Saturday, May 2, 2009

Bone Discovery - Putting some pieces together

If this is a canine, I believe these would be called the Lumbar Vertebrae. Below, you can see a close up shot of one of the vertebrae.

I have uploaded the highest quality images, so you should be able to click on the image and zoom in effectively. After about 10 minutes of trial and error, I was able to assemble all the vertebrae into a complete column combined with the tail bone.

It's appearing to come together rather nicely. I attempted to continue by assembling the thoractic vertebrae, however it has turned out to be a reasonably difficult task. You can see the individual specimens lined up on the desk above the yellow paper. The pieces that have a half rib attached are also difficult to piece together. I was able to find one that lines up nicely with the existing column and placed it into position. Fortunately, this piece has one of the ribs attached and provides a better picture of the animal.

As these pieces are reasonably difficult to pieces together, I decided it was time to do a little research. I needed a frame of reference, so I looked up a skeletal diagram for felines, racoons and a canine. The closes match I found was a canine, so I was right!! The reference skeleton I used can be foung here:

The skeletal structure I have been examining has a pelvis that strongly resembles the one above. In addition, the spinal column lines up quite similarly. The femurs also appear to be anatomically correct. I would venture to say that there is sufficient evidence that this animal was in fact a canine. While lining up the femurs with the pelvis, I made an interesting observation. The right femur is what I looked at first and it lined up great. The left femur however appears to have undergone a compound fracture. The image below show the Right femur on the top and the Left femur on the bottom.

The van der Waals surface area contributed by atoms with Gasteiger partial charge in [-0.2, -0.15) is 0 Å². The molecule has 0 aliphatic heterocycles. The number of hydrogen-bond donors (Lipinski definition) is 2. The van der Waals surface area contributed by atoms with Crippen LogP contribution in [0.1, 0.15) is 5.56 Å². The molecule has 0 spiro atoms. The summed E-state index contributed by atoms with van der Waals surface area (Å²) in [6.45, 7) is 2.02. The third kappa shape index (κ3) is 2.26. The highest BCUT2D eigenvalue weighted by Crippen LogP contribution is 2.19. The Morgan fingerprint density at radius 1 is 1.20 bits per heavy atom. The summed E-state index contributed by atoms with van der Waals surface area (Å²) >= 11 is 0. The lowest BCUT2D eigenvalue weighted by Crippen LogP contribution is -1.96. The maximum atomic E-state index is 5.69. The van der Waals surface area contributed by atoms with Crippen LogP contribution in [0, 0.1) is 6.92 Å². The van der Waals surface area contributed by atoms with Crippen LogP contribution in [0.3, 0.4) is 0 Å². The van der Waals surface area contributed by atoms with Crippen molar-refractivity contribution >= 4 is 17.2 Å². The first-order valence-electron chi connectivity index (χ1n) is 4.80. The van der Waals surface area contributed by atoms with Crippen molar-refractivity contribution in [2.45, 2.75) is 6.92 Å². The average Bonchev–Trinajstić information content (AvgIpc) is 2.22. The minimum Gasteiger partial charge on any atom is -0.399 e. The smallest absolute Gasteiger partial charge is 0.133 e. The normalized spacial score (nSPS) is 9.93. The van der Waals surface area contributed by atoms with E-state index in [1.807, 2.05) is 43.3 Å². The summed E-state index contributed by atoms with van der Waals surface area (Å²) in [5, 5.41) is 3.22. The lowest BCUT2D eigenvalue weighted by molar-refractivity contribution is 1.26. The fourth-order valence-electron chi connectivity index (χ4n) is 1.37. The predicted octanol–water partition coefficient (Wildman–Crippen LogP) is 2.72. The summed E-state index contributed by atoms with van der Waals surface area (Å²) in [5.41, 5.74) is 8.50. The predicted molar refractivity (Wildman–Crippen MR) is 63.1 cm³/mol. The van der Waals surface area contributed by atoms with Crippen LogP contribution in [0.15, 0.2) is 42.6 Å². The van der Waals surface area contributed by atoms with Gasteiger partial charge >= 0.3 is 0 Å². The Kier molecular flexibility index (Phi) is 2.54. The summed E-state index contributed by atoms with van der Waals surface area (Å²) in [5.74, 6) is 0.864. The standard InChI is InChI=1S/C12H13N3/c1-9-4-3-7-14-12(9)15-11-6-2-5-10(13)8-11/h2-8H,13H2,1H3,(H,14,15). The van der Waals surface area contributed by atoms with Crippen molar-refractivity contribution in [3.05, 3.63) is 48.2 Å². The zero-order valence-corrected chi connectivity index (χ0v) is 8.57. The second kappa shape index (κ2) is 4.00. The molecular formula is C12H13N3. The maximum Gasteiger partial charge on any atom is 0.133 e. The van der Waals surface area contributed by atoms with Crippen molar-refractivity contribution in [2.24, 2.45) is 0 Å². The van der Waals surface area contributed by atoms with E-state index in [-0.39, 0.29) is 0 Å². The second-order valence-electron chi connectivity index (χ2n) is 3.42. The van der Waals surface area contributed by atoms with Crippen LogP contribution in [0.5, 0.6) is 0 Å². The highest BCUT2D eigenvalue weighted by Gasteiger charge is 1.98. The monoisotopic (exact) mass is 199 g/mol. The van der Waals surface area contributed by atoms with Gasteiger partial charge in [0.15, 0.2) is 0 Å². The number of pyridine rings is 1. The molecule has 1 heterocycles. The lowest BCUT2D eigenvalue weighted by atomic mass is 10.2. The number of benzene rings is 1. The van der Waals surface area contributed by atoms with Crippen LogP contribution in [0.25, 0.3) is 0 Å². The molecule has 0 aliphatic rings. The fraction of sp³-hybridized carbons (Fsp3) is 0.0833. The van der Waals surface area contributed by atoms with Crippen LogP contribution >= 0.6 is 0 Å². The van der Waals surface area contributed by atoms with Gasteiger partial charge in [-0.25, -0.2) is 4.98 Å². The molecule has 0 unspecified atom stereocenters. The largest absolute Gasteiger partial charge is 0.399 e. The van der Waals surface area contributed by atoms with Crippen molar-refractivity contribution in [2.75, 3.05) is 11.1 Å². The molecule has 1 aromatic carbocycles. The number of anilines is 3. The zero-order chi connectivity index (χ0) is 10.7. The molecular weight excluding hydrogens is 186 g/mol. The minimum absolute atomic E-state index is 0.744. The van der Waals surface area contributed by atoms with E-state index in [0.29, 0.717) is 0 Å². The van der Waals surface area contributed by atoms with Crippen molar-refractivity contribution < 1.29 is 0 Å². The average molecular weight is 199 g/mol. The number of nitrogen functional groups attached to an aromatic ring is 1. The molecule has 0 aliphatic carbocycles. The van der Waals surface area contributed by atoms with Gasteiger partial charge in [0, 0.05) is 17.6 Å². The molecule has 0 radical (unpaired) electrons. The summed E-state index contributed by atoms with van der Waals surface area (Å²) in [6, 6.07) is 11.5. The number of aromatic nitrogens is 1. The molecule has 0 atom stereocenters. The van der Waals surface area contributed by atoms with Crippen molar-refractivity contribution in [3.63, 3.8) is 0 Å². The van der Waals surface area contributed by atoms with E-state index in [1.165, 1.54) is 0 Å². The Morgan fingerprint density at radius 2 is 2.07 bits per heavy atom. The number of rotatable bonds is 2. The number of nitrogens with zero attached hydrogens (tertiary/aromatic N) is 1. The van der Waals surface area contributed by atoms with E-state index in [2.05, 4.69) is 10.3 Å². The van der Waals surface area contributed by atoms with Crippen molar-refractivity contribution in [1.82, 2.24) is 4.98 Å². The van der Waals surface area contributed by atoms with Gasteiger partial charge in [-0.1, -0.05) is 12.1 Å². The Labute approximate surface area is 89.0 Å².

The image below provides a close up of the compound fracture.

In addition, two hairline fractures can be noted on the right femur. Each of these fractures are on opposing sides of the bone. Below are two images of each of the hairline fractures.

The area this specimen was discovered is roughly 3 meters distance from a side street that cars typically fly down. I am going to venture to say this canine was hit by a car and managed to work its way towards the brush. While in pain, it decided to sit down in the shade underneath the trees where I found it. I did not think about this at first but in the place that I discovered the bones, there was a hole dug out. It was roughly a foot or so deep and all the bones were found centered around it. Most bones were found right in the vicinity of this hole and around the outside of it. I'm wondering if the dog was in severe pain and dug out the hole? When dogs dig, they have quite a bit of weight on their hind legs and move their front legs rapidly in the regular digging motion. This would require putting a bit of weight on the heind legs. This theory doesn't seem to add up, since at least one leg was severely damaged. So now i'm really confused about where the hole came from and why?? I'll provide some photos tomorrow of the surrounding area. Perhaps you can help me solve this mystery.

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